Barker Reservoirs (North Creek Lakes)
- Rating: Good
- Conditions: Catchable-sized rainbow trout have been stocked in Barker and Lower Barker. Fishing is fair to good in most lakes. If fishing is slow at one lake, pick up and move to another.
- Location: Southern Utah, Garfield County, NW of Escalante
- Directions: 20 miles northwest of Escalante, on a gravel Forest Service road
- Type: Fishing
- Size: 1-12 acres
- Elevation: 9500-9850 ft
- Hours: No restrictions
- Likely catch: Brook Trout, Cutthroat Trout, Rainbow Trout, Tiger Trout
- Possible catch:
- Regulations: To see what statewide or special regulations apply to this waterbody, please read the current Fishing Guidebook.
- Site amenities: A Forest Service campground is located nearby with facilities for large and small groups. Pack-in camping sites located at many lakes. Gasoline, stores, and lodging available in Escalante.
- Handicap access:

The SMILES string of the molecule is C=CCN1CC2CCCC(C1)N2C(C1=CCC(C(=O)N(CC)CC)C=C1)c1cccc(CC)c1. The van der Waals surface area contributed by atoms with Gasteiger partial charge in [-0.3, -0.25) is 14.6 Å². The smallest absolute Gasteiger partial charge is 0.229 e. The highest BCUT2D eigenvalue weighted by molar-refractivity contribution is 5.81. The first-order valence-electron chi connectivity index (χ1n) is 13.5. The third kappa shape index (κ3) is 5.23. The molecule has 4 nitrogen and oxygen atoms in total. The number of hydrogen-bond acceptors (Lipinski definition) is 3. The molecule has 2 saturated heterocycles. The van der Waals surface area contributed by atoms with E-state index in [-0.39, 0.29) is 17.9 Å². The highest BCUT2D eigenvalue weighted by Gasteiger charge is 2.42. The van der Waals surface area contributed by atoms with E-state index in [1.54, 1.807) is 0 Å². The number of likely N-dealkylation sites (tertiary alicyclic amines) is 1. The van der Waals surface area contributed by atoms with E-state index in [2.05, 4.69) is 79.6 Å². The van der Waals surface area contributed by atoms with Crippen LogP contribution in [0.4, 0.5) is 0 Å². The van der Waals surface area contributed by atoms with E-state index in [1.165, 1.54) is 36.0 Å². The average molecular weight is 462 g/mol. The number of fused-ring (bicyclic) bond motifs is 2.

- Site description: This area is an extreme southwest extension of Boulder Mountain. The area was developed for sport fishing recreation beginning with a Utah Division of Wildlife Resources project that dates back to 1959. At that time, water rights were acquired from the local irrigation company allowing storage for fisheries in the headwaters of the North Creek drainage. In 1960 plans were developed in cooperation with the Forest Service to build a number of small dams, reservoirs, and canal systems that supplied water and formed small lakes in natural basins. These waters and canals have been re-built a number of times and continue to be maintained today. Fish-able lakes include: Barker Reservoir, Lower Barker Reservoir, Blue Lake, Flat Lake, Yellow Lake, Joe Lay Reservoir, Dougherty Basin Lake, Tall Four Lake, Round Willow Bottoms Reservoir, Long Willow Bottoms Reservoir, and other beaver ponds. The gravel access road extends to within a few hundred feet of Barker and Lower Barker Reservoir, and a trail system provides walk-in access to the other waters. The Barker reservoirs provide good fishing for rainbow and brook trout. Flat, Yellow, and Joe Lay contain brook trout. Dougherty Basin and Tall Four contain native Colorado River cutthroat trout originating from local streams and are used as brood stock lakes. Each spring, eggs are taken from the wild cutthroat trout in these lakes and propagated in State Fish Hatcheries. The fish are then used to stock many other lakes on Boulder Mountain and other locations throughout southern Utah. Because of the need to maintain high numbers of larger fish for egg production, special fishing rules apply at Dougherty Basin and the fishing proclamation should be checked before fishing this water. Long and Round Willow Bottoms contain a combination of native cutthroat trout and tiger trout. The tiger trout are a sterile hybrid cross between a female brown trout and male brook trout. Because they are sterile it prevents hybridization with the native cutthroat and the total number of tiger trout can be controlled by stocking. Native cutthroat spawn in the inlets and outlets at the Willow Bottom reservoirs. Bank fishing with bait, lures, and flies are popular methods of fishing at all of the lakes, but bank access is restricted in many areas because of extensive marshy shorelines. A fly and bubble combination with spinning tackle is a good shallow water method. Float tubes work well on most lakes. The area is generally accessible June through October. Other nearby fisheries include North Creek, North Creek Reservoir, Wide Hollow Reservoir, Calf Creek, Posey Lake, and other Boulder Mountain lakes.